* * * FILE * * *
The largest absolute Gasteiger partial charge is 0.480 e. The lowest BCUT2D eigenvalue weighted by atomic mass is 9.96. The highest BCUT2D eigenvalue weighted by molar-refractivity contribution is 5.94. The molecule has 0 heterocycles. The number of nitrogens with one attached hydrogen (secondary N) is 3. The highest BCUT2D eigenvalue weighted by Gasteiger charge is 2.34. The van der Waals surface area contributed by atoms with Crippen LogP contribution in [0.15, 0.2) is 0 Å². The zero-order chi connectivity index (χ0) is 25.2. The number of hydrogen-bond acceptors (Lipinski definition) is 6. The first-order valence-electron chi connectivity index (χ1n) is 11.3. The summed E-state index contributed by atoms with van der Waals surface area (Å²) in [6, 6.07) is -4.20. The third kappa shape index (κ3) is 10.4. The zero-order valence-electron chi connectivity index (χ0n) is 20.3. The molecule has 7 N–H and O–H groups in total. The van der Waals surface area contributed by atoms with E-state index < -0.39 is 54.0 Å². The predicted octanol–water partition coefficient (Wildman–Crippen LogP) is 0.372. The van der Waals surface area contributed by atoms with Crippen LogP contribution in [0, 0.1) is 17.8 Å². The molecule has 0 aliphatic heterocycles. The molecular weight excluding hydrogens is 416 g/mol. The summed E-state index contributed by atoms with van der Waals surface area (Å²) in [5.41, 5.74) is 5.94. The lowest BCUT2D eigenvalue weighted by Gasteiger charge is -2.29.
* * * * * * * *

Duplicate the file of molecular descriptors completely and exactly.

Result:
The largest absolute Gasteiger partial charge is 0.480 e. The lowest BCUT2D eigenvalue weighted by atomic mass is 9.96. The highest BCUT2D eigenvalue weighted by molar-refractivity contribution is 5.94. The molecule has 0 heterocycles. The number of nitrogens with one attached hydrogen (secondary N) is 3. The highest BCUT2D eigenvalue weighted by Gasteiger charge is 2.34. The van der Waals surface area contributed by atoms with Crippen LogP contribution in [0.15, 0.2) is 0 Å². The zero-order chi connectivity index (χ0) is 25.2. The number of hydrogen-bond acceptors (Lipinski definition) is 6. The first-order valence-electron chi connectivity index (χ1n) is 11.3. The summed E-state index contributed by atoms with van der Waals surface area (Å²) in [6, 6.07) is -4.20. The third kappa shape index (κ3) is 10.4. The zero-order valence-electron chi connectivity index (χ0n) is 20.3. The molecule has 7 N–H and O–H groups in total. The van der Waals surface area contributed by atoms with E-state index < -0.39 is 54.0 Å². The predicted octanol–water partition coefficient (Wildman–Crippen LogP) is 0.372. The van der Waals surface area contributed by atoms with Crippen LogP contribution in [0, 0.1) is 17.8 Å². The molecule has 0 aliphatic heterocycles. The molecular weight excluding hydrogens is 416 g/mol. The summed E-state index contributed by atoms with van der Waals surface area (Å²) in [5.41, 5.74) is 5.94. The lowest BCUT2D eigenvalue weighted by Gasteiger charge is -2.29.